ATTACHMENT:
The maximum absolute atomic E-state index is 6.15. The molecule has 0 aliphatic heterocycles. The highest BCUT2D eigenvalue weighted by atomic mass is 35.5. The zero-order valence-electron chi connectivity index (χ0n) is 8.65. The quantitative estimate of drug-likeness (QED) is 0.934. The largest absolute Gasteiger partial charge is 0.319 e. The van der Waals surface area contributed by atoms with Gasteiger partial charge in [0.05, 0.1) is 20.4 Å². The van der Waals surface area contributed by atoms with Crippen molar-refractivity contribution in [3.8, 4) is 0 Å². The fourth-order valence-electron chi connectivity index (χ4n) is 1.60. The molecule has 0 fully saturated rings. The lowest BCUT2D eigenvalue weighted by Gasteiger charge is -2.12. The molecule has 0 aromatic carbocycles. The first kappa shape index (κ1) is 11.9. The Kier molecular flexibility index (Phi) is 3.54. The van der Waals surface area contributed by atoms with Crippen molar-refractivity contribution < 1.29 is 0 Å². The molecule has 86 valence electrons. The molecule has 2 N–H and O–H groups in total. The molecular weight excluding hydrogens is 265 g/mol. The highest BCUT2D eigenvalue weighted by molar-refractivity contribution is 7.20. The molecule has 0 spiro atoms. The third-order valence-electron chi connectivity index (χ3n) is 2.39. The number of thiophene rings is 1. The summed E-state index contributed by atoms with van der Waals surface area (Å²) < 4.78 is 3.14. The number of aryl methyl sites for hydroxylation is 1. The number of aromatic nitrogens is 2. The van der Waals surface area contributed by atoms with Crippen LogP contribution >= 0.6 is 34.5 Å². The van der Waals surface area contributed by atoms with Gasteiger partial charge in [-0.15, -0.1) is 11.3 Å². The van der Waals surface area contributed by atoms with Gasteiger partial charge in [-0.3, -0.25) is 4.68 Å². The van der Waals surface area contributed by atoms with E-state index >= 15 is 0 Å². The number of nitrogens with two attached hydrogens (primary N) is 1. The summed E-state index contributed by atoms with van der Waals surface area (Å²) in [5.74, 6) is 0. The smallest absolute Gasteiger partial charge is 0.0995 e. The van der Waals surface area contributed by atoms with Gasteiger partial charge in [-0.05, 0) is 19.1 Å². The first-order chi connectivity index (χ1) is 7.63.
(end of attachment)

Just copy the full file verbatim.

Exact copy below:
The maximum absolute atomic E-state index is 6.15. The molecule has 0 aliphatic heterocycles. The highest BCUT2D eigenvalue weighted by atomic mass is 35.5. The zero-order valence-electron chi connectivity index (χ0n) is 8.65. The quantitative estimate of drug-likeness (QED) is 0.934. The largest absolute Gasteiger partial charge is 0.319 e. The van der Waals surface area contributed by atoms with Gasteiger partial charge in [0.05, 0.1) is 20.4 Å². The van der Waals surface area contributed by atoms with Crippen molar-refractivity contribution in [3.8, 4) is 0 Å². The fourth-order valence-electron chi connectivity index (χ4n) is 1.60. The molecule has 0 fully saturated rings. The lowest BCUT2D eigenvalue weighted by Gasteiger charge is -2.12. The molecule has 0 aromatic carbocycles. The first kappa shape index (κ1) is 11.9. The Kier molecular flexibility index (Phi) is 3.54. The van der Waals surface area contributed by atoms with Crippen molar-refractivity contribution < 1.29 is 0 Å². The molecule has 86 valence electrons. The molecule has 2 N–H and O–H groups in total. The molecular weight excluding hydrogens is 265 g/mol. The highest BCUT2D eigenvalue weighted by molar-refractivity contribution is 7.20. The molecule has 0 spiro atoms. The third-order valence-electron chi connectivity index (χ3n) is 2.39. The number of thiophene rings is 1. The summed E-state index contributed by atoms with van der Waals surface area (Å²) < 4.78 is 3.14. The number of aryl methyl sites for hydroxylation is 1. The number of aromatic nitrogens is 2. The van der Waals surface area contributed by atoms with Crippen LogP contribution >= 0.6 is 34.5 Å². The van der Waals surface area contributed by atoms with Gasteiger partial charge in [-0.15, -0.1) is 11.3 Å². The van der Waals surface area contributed by atoms with Gasteiger partial charge in [-0.3, -0.25) is 4.68 Å². The van der Waals surface area contributed by atoms with E-state index >= 15 is 0 Å². The number of nitrogens with two attached hydrogens (primary N) is 1. The summed E-state index contributed by atoms with van der Waals surface area (Å²) in [5.74, 6) is 0. The smallest absolute Gasteiger partial charge is 0.0995 e. The van der Waals surface area contributed by atoms with Gasteiger partial charge in [-0.05, 0) is 19.1 Å². The first-order chi connectivity index (χ1) is 7.63.